Every so often I get a hankering to create a new bag pattern, and the first question is, of course, what kind of design do I want to do?
What about a backpack pattern?
Being hands free is important when trekking about in town, doing a little flea marketeering, or visiting the local farmer’s market. And although it does not feel like it this week here in Ontario, warmer weather will soon be upon us, and a cute backpack is going to come in handy when the sun begins to shine warmly once again.
Ideas had been percolating in my head for several months on the features I wanted for my own backpack pattern.
- It has to perform well by having the right kind of front pockets. They can’t be too big or too small, too baggy or too tight.
- All the pockets have to be secure.
- The bag has to have padded room inside for a tech device.
Crazy for backpacks: the design ideas phase
To get in a backpack frame of mind I immersed myself in all things ‘backpacky’. This involved clipping pictures, googling madly, drawing sketches and being super nosey when behind a good backpack in the Tim Horton’s coffee line. When my husband asked me one day ‘have you seen my backpack’ you can guess who had it in her studio!
I visually disassembled backpacks, window shopped backpacks and dreamed backpacks. All this before taking a single stitch!
- Who would be using this fantasy backpack? You, of course!
- And what might you be carrying – your phone, pen, lipstick, e-reader or iPad, perhaps a small computer, lunch, books and papers?
- And where would you be using it? Quilt shows like CreativFestival and Quilt Canada came immediately to mind. That’s where I see a lot of backpacks being carried by quilters and sewists while they shop.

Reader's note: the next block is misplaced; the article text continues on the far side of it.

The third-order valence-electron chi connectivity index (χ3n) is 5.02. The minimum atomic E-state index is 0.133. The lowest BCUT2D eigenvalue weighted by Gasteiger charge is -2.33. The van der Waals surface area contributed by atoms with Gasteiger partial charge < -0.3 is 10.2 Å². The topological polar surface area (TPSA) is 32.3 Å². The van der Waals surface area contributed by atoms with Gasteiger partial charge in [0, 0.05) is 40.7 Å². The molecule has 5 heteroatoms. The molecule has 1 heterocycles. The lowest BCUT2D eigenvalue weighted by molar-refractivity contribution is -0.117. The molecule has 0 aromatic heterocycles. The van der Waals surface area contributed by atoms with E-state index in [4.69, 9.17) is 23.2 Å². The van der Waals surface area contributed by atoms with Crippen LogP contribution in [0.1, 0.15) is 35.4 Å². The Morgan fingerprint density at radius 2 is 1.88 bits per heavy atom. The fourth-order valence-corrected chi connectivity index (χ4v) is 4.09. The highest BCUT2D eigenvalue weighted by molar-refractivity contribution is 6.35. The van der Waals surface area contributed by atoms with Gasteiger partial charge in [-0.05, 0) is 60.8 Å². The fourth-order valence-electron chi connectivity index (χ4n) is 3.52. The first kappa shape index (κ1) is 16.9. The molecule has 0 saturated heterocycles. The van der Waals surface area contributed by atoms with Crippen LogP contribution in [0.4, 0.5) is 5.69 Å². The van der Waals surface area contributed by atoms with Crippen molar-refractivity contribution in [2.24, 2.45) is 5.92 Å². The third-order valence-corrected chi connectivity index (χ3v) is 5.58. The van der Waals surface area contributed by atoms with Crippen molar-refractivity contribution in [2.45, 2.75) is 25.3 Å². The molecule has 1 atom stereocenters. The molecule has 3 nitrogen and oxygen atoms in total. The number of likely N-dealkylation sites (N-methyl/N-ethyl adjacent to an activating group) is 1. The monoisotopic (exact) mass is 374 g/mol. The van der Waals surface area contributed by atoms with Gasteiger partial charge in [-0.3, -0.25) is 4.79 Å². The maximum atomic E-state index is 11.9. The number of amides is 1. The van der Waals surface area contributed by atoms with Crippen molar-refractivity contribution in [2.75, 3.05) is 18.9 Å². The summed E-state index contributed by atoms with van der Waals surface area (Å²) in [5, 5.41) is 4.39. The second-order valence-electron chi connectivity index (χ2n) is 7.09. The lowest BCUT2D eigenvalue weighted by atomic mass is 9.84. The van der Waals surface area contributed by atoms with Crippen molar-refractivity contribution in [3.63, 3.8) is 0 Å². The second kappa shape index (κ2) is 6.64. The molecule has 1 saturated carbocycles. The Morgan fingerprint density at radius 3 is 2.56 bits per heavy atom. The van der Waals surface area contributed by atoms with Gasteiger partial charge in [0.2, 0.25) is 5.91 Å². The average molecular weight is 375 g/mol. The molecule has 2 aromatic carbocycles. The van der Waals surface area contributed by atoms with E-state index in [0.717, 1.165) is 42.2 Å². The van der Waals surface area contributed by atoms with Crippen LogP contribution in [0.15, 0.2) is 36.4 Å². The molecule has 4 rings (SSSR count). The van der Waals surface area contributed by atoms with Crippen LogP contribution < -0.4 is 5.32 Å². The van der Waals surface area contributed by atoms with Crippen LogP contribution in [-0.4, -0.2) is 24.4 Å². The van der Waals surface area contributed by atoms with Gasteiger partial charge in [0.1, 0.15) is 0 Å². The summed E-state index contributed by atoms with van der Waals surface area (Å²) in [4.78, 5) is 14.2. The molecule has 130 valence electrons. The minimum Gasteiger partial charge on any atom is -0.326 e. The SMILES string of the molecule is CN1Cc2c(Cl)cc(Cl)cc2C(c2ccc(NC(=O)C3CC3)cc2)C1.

Decisions about backpack pattern details
Size and Shape
Once I settled on the optimal size (13 ½”H x 12 ½”W x 3 ½”D) I had to decide on the overall shape. A triangular shape would have been fun but that would not work with storing tech devices that require a larger padded rectangular pocket. Girly-pretty is nice but it doesn’t always take you where you want to go!
How slow can you go?
Don’t let me get started on pocket design. The outer pocket planning took me two weeks of design and re-design before I was happy with the result.
You’ll see some of the cast-offs in the photo. Maybe they’ll work for something else eventually but not for your perfect backpack. Good thing I used ancient stash fabric for my pocket experiments because I go through a lot of it!
And what about zippers? How many is too many?
Granted, I understand there is a limit to how many you might want to install in one project. Some backpacks can easily have half a dozen zippers but I figured you’d faint if you saw that in your pattern!
The three zippers I have installed are going to be really easy for you to manage. You’ll also learn a little something with each one. I’ve got an inset zipper on one of the pockets. It’s really easy to install and it is part of the largest pocket – big enough for full sheets of paper.
Didn’t you always wanted to be an aficionado?
There’s the tabbed zipper in the front accordion pocket. It’s actually fun to install (yes, that’s right – fun) and there’s also a unique hooded main access zipper. I promise you, you’re going to be a zipper aficionado when your backpack is finished!